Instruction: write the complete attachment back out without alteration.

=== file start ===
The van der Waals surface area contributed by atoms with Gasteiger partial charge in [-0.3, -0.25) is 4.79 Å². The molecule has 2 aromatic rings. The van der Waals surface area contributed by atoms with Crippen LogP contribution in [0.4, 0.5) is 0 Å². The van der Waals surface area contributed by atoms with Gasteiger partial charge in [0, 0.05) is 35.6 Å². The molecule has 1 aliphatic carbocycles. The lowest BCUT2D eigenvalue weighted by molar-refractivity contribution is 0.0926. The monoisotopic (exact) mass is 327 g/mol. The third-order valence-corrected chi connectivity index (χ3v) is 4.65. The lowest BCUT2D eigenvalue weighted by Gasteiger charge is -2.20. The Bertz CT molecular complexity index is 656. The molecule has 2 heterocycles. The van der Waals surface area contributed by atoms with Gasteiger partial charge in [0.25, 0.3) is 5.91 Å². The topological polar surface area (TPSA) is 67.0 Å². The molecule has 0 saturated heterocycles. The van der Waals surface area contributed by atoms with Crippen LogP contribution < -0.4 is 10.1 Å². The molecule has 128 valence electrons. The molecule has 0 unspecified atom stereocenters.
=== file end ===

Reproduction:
The van der Waals surface area contributed by atoms with Gasteiger partial charge in [-0.3, -0.25) is 4.79 Å². The molecule has 2 aromatic rings. The van der Waals surface area contributed by atoms with Crippen LogP contribution in [0.4, 0.5) is 0 Å². The van der Waals surface area contributed by atoms with Gasteiger partial charge in [0, 0.05) is 35.6 Å². The molecule has 1 aliphatic carbocycles. The lowest BCUT2D eigenvalue weighted by molar-refractivity contribution is 0.0926. The monoisotopic (exact) mass is 327 g/mol. The third-order valence-corrected chi connectivity index (χ3v) is 4.65. The lowest BCUT2D eigenvalue weighted by Gasteiger charge is -2.20. The Bertz CT molecular complexity index is 656. The molecule has 2 heterocycles. The van der Waals surface area contributed by atoms with Gasteiger partial charge in [0.25, 0.3) is 5.91 Å². The topological polar surface area (TPSA) is 67.0 Å². The molecule has 0 saturated heterocycles. The van der Waals surface area contributed by atoms with Crippen LogP contribution < -0.4 is 10.1 Å². The molecule has 128 valence electrons. The molecule has 0 unspecified atom stereocenters.